Wednesday, March 14, 2007

Mission Possible?

Robert Kagan wonders whether the "impossible" might actually be happening.

A front-page story in The Post last week suggested that the Bush administration has no backup plan in case the surge in Iraq doesn't work. I wonder if The Post and other newspapers have a backup plan in case it does.

Leading journalists have been reporting for some time that the war was hopeless, a fiasco that could not be salvaged by more troops and a new counterinsurgency strategy. The conventional wisdom in December held that sending more troops was politically impossible after the antiwar tenor of the midterm elections. It was practically impossible because the extra troops didn't exist. Even if the troops did exist, they could not make a difference.


Only time will tell if the encouraging signs, reported here and elsewhere, really last. But if the changes last the then what factor tipped the balance? Even though the number of troops committed to the Surge is relatively small -- so comparatively small it has been pooh-poohed -- it is possible that the enemies were themselves stretched to the breaking point and the additional forces simply began the process of snapping them. Another possibility is that the hidden, cumulative improvements in Coalition capabilities finally came together: the lessons learned by command, growing experience of field officers, the training and mobilization of Iraqi forces, and the pent-up disgust of the population at the men who were terrorizing them. It's possible that Democrats may claim some share of the credit arguing that by threatening to abandon Iraq they forced both the Administration and the Iraqi government to act decisively against militia groups which were previously tolerated. Success has a thousand fathers. Failure is an orphan.

If the Baghdad security plan works it will be an important step, but the challenges in Anbar and the Southern Iraq, among others remain to be met. During the recent blogger roundtable with General Caldwell, the impression was conveyed that although initial signs were encouraging there remained a long way to go in the larger scheme of things. So if Baghdad actually turns the corner its greatest dividend may be as a new source of patience to confront the rest of the problems facing Iraq by demonstrating that what was declared "impossible" may be possible after all.

11 Comments:

Blogger Ash said...

ah yes, turned the corner and reached the tipping point, it is all downhill from here.

an alternative view, and more probable, is that the 'surge' has prompted the smart combatants to sit tight for awhile. The US cannot maintain the current troop levels for long (politically if not militarily) and this surge has done nothing toward encouraging the myriad groups fighting each other to find solutions.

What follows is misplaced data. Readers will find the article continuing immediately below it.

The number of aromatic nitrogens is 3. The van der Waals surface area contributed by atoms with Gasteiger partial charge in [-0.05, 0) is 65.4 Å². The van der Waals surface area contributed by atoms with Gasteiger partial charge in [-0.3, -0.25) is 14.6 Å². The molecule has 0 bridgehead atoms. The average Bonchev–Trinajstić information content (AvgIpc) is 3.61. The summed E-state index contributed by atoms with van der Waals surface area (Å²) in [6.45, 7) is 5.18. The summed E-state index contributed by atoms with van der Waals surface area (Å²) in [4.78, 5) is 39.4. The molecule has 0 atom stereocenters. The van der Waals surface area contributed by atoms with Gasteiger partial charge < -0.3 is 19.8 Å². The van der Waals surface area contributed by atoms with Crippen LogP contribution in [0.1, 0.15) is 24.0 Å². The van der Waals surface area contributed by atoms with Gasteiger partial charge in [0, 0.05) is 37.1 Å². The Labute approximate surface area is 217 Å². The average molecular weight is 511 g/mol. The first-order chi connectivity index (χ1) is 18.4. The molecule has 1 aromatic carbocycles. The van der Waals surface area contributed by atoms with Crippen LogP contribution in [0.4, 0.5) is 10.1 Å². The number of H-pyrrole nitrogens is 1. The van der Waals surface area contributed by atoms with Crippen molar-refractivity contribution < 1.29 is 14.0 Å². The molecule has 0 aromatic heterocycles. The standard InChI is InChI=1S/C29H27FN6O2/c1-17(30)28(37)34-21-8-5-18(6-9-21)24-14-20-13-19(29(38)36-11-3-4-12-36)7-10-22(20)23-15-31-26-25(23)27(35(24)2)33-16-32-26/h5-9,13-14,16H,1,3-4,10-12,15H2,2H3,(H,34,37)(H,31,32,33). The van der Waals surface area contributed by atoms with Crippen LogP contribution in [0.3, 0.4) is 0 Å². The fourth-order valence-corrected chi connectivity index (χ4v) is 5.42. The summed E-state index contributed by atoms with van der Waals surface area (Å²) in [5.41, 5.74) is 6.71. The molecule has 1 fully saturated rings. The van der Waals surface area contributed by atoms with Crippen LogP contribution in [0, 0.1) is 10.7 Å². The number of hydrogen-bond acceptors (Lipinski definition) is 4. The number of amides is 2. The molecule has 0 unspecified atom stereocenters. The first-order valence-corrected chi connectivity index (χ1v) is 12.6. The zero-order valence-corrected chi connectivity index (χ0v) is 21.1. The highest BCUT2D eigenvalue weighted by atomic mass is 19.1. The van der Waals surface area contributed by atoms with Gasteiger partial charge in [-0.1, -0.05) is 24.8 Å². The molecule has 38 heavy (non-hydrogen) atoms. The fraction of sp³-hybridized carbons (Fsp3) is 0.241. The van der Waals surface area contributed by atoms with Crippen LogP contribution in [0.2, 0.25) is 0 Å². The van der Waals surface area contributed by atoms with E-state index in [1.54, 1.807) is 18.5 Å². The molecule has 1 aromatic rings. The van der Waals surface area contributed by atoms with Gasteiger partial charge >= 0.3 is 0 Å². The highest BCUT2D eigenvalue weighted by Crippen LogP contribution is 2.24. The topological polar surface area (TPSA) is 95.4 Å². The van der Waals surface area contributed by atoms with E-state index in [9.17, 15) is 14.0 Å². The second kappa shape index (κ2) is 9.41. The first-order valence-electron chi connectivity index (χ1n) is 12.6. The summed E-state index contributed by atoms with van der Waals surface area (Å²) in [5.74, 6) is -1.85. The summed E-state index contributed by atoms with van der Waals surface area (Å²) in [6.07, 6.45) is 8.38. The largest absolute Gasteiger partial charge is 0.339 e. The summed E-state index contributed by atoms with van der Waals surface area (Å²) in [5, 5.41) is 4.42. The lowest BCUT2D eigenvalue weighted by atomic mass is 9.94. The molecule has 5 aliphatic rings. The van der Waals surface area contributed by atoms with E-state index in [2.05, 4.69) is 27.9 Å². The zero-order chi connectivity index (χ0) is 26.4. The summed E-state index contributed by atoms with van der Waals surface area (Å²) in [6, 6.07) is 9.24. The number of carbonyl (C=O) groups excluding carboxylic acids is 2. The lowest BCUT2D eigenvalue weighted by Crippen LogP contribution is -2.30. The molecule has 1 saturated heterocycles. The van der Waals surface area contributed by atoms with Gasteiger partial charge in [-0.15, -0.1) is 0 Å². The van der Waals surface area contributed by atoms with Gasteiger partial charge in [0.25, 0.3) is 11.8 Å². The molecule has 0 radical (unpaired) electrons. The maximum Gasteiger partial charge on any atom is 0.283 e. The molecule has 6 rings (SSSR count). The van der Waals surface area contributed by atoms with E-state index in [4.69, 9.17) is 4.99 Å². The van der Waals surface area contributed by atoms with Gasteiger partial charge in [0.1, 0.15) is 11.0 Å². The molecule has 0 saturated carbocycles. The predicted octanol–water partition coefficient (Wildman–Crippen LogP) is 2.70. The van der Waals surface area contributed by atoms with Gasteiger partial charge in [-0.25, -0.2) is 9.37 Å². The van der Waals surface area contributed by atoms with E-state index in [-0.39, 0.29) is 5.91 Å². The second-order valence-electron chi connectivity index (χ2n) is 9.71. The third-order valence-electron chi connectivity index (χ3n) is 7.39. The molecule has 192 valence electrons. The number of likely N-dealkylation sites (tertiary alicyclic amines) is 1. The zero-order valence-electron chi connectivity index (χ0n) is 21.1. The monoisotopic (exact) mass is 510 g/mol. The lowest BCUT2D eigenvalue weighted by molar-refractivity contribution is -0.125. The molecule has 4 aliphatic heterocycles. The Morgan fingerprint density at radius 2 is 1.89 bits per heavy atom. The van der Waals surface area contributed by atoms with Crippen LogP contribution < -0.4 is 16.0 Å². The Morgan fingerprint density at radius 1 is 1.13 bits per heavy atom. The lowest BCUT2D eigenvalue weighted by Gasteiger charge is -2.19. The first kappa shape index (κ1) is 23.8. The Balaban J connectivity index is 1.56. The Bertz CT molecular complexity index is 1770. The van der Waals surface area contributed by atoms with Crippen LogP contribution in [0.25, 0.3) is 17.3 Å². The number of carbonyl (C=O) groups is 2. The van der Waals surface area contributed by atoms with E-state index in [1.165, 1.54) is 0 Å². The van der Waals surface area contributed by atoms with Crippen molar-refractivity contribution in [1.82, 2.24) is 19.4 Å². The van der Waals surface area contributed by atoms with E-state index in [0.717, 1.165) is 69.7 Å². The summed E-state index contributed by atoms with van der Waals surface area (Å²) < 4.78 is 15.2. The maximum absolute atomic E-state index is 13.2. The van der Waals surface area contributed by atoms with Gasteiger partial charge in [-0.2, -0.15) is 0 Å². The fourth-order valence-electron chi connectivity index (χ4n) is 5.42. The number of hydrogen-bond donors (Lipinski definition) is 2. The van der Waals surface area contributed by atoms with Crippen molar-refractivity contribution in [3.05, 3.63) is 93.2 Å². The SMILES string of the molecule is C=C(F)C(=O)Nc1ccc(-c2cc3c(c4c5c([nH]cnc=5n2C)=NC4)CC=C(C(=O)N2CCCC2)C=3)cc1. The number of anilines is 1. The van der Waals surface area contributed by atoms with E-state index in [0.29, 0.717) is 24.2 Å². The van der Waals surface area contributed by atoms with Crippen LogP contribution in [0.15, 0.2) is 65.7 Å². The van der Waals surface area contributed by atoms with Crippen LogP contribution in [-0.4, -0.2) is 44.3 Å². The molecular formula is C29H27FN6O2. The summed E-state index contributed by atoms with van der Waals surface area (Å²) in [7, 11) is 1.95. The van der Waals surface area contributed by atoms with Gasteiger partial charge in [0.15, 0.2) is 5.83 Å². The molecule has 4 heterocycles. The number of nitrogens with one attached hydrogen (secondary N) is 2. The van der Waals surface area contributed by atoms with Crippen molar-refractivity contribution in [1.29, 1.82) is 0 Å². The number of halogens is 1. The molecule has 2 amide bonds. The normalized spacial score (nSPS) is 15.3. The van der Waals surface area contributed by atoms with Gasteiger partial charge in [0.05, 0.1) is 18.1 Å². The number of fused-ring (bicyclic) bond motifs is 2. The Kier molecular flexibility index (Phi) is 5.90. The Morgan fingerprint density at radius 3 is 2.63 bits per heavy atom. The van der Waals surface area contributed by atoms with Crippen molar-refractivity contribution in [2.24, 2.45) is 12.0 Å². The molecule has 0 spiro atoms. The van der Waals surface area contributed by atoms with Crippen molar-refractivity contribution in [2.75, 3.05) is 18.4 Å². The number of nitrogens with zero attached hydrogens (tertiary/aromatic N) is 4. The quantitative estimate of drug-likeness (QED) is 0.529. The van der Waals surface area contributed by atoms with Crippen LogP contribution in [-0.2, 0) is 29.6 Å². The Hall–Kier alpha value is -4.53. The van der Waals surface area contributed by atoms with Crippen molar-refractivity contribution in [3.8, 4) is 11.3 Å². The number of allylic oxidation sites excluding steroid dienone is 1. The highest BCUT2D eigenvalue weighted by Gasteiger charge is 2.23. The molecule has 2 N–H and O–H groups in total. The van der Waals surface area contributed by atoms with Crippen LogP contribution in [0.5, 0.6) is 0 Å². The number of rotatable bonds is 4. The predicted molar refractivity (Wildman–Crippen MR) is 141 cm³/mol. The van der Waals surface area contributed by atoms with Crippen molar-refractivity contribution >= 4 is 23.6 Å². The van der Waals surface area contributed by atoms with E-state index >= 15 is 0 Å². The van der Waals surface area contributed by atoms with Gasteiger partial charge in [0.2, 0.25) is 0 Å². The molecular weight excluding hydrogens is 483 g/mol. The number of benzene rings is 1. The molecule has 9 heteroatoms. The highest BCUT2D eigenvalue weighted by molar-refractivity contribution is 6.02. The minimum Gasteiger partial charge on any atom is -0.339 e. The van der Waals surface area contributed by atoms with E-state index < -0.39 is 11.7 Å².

3/14/2007 12:48:00 PM  
Blogger hdgreene said...

It is not the US forces per se but the Iraqi forces they can "stiffen" and improve the operational capabilities of. So 20,000 US might leverage 60,000 Iraqi troops.

Also, after the election the insurgents must have thought they had the thing won. Then more Americans show up. Could have been a disappointment.

Did you ever see the movie Michael Collins? In that the famed IRA commander is at the end of his string (but keeping up the attacks even though he will run out of men in a few weeks), and is saved by the British offer to negotiate. Perhaps we can do the same for AQ. Apparently, failure is an oppotion.

3/14/2007 01:37:00 PM  
Blogger Mike H. said...

It might be that while the mufsidun were waiting for our support to quit, we were waiting for their support to do the same before we got serious about security.

We talk about our having had a need for investment in our nation at the start, why wouldn't they require the same investment. Just standing around waiting for a country to be handed to them on a plate wouldn't guarantee an appreciation for freedom.

3/14/2007 04:53:00 PM  
Blogger Tony said...

Hdgreene, I agree with you, the Democrats really helped tip the balance. After the elections, the muj were sky high, Iraq was finally becoming the next Vietnam! The weak Americans, just as Osama predicted, swept the anti-war Democrats into power, and they would shortly pull the plug on their imperialist minions in Iraq. Like the Paper Tiger Americans are, we would stumble away trembling from the inexorable forces of jihad. And then Iraq would become the old Afghanistan and Dark Age days would be here again!

And then their bubble was popped when the Democrats appeared to be viewed as blithering idiots, unable to "re-deploy" and save the day. O no, even worse, that savage Bush increased the troop levels.

Can you imagine what a huge buzz-kill that was for the average terr and his dreams of the Caliphate?

No wonder they're losing so bad all of a sudden. They probably feel like Al Gore after the 2000 election - they had that thing in the bag.

Even now, their partners in Congress scream and shout, like Joe Biden whining today that Bush is "driving us over a cliff" to his apparently ignorant audience, who live in the past and don't want to hear about today. But darn it, it's not working. Americans act like they want to win. How can that be? Didn't they just vote to surrender, to lose on purpose?

What if Iraq becomes the next South Korea, and the Americans never leave? - the poor muj must be thinking. Oh, the horror.

3/14/2007 04:55:00 PM  
Blogger wretchard said...

Well, well.

(CBS) An American helicopter had to bring the Iraqi Prime Minister in for his first visit to Anbar Province, the heart of the Sunni insurgency and home to hard-line Saddam loyalists, CBS News correspondent Allen Pizzey reports.

He came to reinforce a new and unlikely American alliance — a deal between the U.S. military and Sunni tribes who only weeks ago were their enemy — to take on the deadly insurgents called al Qaeda in Mesopotamia.